/PRNewswire/ -- A new research study was released Tuesday that may change the way many nonprofits approach their fundraising budgets. The report, Heart of the Donor, Insights into Donor Motivation and Behavior for the 21st Century, uncovers valuable insights on donor behavior and preferences as well as insight into age, demographic and other factors.
The report will be unveiled at the Direct Marketing Association Nonprofit Federation conference at the Sheraton New York City. The research was commissioned and created by Russ Reid and conducted by Grey Matter Research & Consulting. The survey took place in June of this year.
As many would expect, the study finds that today's most valuable donors - boomers and older donors - primarily give through the mail. But those in the 25-54 age range tended to give both online and through the mail. "One thing we find interesting is this nexus in the 25-54 year old group," said Lisa McIntyre, Russ Reid Senior Vice President, Strategy Development. "The donors who will be most important to us in the coming decade seem equally facile with both mail and online."
But according to the study, older donors are more generous.
"The point is this: if the goal of a nonprofit is to effectively target today's best donors, then they should focus significant and smart attention on the donors giving the most money - seniors and boomers," said McIntyre. "For example, the number of donors in the 18-24 group and 70-plus are comparable, but the 70-plus donor gives three times as much."
"Does that mean nonprofits should turn a blind eye to the younger segments?" McIntyre continued. "Of course not. Their value will likely increase as they age. But fundraising expenditures must be weighted according to a strategy that maximizes those who are giving now."
The report suggests that fundraisers should focus their money on the channels that perform the best. While social media is an exciting means of reaching the younger community, the report indicated those who are active there don't use it for donations.
Another striking result of the survey shows that people want to give to charities that spend money on good management. Given a choice, the respondents preferred organizations that hire top-quality managers, even with higher salaries, over hiring less experienced managers and spending fewer dollars on salaries. An even greater percentage would rather support an organization that spends more on fundraising and brings in more money to help the cause than would support an organization that spends little on fundraising but raises less money. "Only 28 percent would opt for efficiency over effectiveness," said McIntyre.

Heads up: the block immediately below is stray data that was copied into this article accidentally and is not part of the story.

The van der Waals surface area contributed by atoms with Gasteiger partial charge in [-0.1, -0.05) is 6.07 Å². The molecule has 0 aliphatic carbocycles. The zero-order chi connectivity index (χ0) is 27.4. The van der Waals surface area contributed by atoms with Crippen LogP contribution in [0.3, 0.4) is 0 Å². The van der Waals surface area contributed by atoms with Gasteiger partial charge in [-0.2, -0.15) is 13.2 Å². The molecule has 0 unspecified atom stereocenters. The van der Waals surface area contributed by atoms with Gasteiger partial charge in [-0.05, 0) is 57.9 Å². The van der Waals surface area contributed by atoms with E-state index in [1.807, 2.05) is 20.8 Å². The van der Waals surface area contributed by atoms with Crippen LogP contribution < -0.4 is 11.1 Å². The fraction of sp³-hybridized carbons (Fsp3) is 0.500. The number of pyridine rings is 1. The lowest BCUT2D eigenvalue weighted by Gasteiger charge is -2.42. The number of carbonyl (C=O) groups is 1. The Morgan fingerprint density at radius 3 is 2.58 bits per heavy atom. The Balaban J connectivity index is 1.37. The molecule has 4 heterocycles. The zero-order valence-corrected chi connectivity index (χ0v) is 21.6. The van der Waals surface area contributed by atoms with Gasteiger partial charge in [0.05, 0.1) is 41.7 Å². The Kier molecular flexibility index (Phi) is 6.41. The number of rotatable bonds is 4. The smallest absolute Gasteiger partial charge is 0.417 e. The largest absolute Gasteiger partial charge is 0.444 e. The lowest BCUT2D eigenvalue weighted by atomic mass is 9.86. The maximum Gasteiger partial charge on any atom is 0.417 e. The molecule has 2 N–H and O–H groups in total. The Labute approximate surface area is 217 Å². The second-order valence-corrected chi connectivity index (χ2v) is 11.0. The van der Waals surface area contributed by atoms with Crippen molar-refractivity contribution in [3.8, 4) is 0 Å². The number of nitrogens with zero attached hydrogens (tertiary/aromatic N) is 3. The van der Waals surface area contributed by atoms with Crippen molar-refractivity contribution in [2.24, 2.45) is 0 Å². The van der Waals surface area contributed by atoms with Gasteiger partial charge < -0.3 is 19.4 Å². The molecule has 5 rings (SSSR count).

"Nonprofits are under relentless scrutiny for their fundraising costs," said McIntyre. "The questions on costs tell us that what donors want more than anything else is value for their money. Spending money on salaries is fine, as long as your leaders are effective. If you spend more on fundraising, it's fine as long as it effectively raises more money for the work."
The report also focused on the impact of the disaster in Haiti on nonprofit fundraising. 38 percent of Americans gave to help Haiti. 52 percent of active donors - those who regularly give to nonprofits - donated. Very surprisingly, nearly 30 percent of Haiti donors say they did not support any nonprofits in the last year, including 16 percent of fairly determined non donors. Most likely to give to Haiti were African Americans (51 percent), Latinos (53 percent), Asians (59 percent) as were people not born in the US (59 percent).
Four out of ten donors said that if they had not given to the Haiti disaster, the money would have gone elsewhere. Still, 58 percent of donors believe that what they gave to Haiti was unique - it was over and above what they normally give. Haiti was a first-time giving impetus for 3 percent of all Americans, 6.7 million people.
Haiti donations saw massive channel donation differences, with text-to-give having a big impact. While 32 percent of donors said they gave to nonprofits working in Haiti through places of worship, another 22 percent gave online, and 19 percent through texting. Questioned if the limits on text donations resulted in lower donations, 90 percent of text donors claim they would have donated through another channel had texting not been provided.
"The Haiti experience reminds us that emergency donors and everyday donors are different," said McIntyre. "And the best donors will give over and above what they normally do, not instead of what they typically give."
DMANF participants were able to review portions of the study at the conference, and more elements of the study will be released in the coming months.
More than two-thousand respondents participated in the study. It was conducted both by phone and through a pre-recruited online research panel. The study was also conducted in English and Spanish.
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